GP contract threatens student health service

April 18, 2003

University health centres could be forced to close unless significant changes are made to the proposed GP contract, according to the British Association of Health Services in Higher Education.

John Lethem, chair of the association, said: “Under the current figures, many student health practices will not remain viable, the opposite effect of the intention of the new contract negotiations.” Association members cover at least 800,000 students.

Dr Lethem said the proposed formula underestimated the workload involved in caring for students. He said it meant that GP practices with a large student population faced a significant drop in their income.

“Unfortunately, the proposed quality payments for many UK practices, including student health, do not sufficiently compensate for this fall in basic practice income,” he said.

“Uplift factors for high turnover of patients in the new formula are taken as an average for the area. But student health practices typically have 25 to 30 per cent turnover each year, way above the average of 10 to 15 per cent,” he added.

Dr Lethem said that the association had written to those negotiating the new contract but had received no reply to letters in the past six months. Letters to health secretary Alan Milburn and higher education minister Margaret Hodge had also elicited no response, he said.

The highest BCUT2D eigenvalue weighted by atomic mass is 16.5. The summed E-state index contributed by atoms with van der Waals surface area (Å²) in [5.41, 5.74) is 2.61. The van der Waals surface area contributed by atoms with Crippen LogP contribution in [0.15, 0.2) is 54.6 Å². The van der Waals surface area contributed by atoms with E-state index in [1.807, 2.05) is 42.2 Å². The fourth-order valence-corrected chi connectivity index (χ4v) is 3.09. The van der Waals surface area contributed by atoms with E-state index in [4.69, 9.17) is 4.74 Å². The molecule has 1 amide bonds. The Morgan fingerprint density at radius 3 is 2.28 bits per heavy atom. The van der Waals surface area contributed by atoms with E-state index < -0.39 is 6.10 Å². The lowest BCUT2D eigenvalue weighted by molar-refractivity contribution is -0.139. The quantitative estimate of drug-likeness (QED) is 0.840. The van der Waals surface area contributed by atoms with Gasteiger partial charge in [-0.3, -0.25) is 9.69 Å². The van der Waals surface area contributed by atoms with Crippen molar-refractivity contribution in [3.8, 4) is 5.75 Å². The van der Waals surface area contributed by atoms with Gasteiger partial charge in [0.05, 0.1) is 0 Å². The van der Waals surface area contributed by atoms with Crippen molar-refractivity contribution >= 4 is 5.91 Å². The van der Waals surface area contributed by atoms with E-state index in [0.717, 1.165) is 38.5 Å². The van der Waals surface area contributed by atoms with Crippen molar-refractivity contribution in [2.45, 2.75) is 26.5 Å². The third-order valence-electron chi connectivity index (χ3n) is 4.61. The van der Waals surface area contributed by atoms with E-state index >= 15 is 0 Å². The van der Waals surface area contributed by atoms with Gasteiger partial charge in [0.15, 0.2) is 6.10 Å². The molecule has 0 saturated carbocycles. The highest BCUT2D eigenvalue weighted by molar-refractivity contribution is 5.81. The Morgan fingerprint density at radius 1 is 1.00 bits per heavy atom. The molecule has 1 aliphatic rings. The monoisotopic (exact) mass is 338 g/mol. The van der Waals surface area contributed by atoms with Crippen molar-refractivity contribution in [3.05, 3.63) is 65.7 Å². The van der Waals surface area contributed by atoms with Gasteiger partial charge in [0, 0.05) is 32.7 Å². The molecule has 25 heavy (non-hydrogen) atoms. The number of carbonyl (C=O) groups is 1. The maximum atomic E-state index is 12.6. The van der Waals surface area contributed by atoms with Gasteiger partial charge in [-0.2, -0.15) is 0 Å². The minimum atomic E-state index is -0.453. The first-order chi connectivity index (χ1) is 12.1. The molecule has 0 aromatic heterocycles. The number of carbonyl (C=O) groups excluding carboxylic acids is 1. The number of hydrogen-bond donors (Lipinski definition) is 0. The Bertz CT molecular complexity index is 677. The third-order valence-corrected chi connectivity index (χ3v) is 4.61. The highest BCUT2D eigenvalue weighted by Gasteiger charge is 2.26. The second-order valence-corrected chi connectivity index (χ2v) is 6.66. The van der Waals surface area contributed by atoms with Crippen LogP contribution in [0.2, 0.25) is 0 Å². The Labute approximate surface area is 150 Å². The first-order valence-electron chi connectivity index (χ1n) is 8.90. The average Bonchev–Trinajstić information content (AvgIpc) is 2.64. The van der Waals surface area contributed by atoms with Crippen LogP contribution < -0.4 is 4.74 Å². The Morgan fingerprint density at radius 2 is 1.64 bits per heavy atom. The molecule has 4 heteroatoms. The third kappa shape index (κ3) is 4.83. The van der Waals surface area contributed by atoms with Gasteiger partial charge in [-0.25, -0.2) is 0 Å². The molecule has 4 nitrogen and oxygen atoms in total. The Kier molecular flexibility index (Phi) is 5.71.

The dedicated university health service that serves Imperial College London and the Royal College of Music is one of the most severely hit practices in the country. Its patient list has been seriously understimated in the new formula.

Its head, Irene Weinreb, said: “Our final list size was 61.5 per cent less than our actual one. We would certainly become unviable. The situation is very serious for us.”

The health service provides specialist mental health and sports services and liaises extensively with the colleges about students - not only in terms of their academic performance but also about issues such as expedition needs. It works with the student union, provides minor surgery and a full range of contraceptive services in-house.

“We meet all the National Health Service targets, we see patients for long appointments and as frequently as they need. It is ironic that a service such as ours, which provides levels of care that the government aspires to, will not survive the new contract,” Dr Weinreb said.

She said that it was particularly important to retain such dedicated health services at a time of widening access to “elite” institutions. It was “a move that will inevitably result in more emotional, academic and financial stress and the concomitant health problems for all parties involved”.

A spokesperson for the British Medical Association said: “The BMA has been negotiating a minimum practice income guarantee to ensure that all practices start under the new contract from a neutral position. Ministers in all four countries of the UK support the priniciple of the guarantee. We have been working on the details and will shortly produce a comprehensive guide for GPs.”

The spokesperson added that the issue of services for students would be dealt with specifically in the question-and-answer section of the guide.

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